30 March 2011

SCOTUS hears Wal-Mart sex discrimination case

Yesterday, the U.S. Supreme Court heard oral arguments in the case of Wal-Mart vs. Dukes. This case, which Wikipedia calls "the largest civil rights class action suit in United States history", charges the retail giant with "discriminating against women in promotions, pay, and job assignments in violation of Title VII of the Civil Rights Act of 1964."

The Supremes will not be ruling on the discrimination issue itself. Instead, as the Washington Post explains, they will settle a technical issue. Specifically, they "will decide whether the small group of plaintiffs have satisfied federal class-action rules, allowing them to stand for co-workers nationwide who they say have suffered under common discriminatory practices. The class would include all women who have worked at Wal-Mart since December 1998."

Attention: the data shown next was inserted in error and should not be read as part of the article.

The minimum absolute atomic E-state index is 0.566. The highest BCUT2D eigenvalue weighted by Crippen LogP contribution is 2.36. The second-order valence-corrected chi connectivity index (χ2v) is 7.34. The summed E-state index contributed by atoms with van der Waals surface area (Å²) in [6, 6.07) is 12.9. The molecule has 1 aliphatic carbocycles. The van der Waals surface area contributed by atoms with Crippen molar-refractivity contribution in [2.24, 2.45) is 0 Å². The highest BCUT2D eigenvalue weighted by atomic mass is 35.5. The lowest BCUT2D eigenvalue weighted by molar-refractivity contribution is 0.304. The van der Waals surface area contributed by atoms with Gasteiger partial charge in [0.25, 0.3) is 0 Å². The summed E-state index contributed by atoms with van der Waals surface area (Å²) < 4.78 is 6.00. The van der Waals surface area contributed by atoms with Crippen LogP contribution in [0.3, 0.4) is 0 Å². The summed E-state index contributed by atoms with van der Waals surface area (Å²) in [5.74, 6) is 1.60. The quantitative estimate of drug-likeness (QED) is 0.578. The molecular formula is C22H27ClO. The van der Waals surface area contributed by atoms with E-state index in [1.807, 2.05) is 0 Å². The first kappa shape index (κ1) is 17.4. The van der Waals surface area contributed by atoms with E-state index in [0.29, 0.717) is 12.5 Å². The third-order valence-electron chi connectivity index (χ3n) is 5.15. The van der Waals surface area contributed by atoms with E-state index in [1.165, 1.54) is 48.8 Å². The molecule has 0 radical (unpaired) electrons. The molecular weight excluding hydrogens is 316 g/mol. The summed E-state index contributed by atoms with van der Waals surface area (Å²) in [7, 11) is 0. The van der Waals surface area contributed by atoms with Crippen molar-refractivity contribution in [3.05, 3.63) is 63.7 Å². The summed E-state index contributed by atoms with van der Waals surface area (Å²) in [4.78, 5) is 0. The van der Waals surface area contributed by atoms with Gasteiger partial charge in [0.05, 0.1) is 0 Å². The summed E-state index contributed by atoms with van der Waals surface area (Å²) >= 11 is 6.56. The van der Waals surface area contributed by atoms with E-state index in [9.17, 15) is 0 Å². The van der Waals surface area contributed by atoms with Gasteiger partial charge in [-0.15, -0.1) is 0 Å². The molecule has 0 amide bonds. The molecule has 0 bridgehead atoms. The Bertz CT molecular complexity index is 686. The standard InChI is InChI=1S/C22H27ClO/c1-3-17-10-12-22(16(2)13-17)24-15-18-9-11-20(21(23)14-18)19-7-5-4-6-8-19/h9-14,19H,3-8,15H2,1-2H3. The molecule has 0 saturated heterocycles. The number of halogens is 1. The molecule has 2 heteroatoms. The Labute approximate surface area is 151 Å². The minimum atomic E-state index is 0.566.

This case will set an important precedent. Nan Aron, President the Alliance for Justice, explains:
"What makes this case so important for all Americans is not just the injustice done to hundreds of thousands of workers, it's the desire by Wal-Mart and the corporate powers supporting their case... to restrict the ability of the women harmed by these policies to band together as a class and fight a unified battle in court."
Will the women of Wal-Mart stand a chance in their pursuit of justice, now that we have three females sitting on the highest court in the land? Or will the conservative male majority again prevail in favor of corporate America running amok?

Stay tuned.

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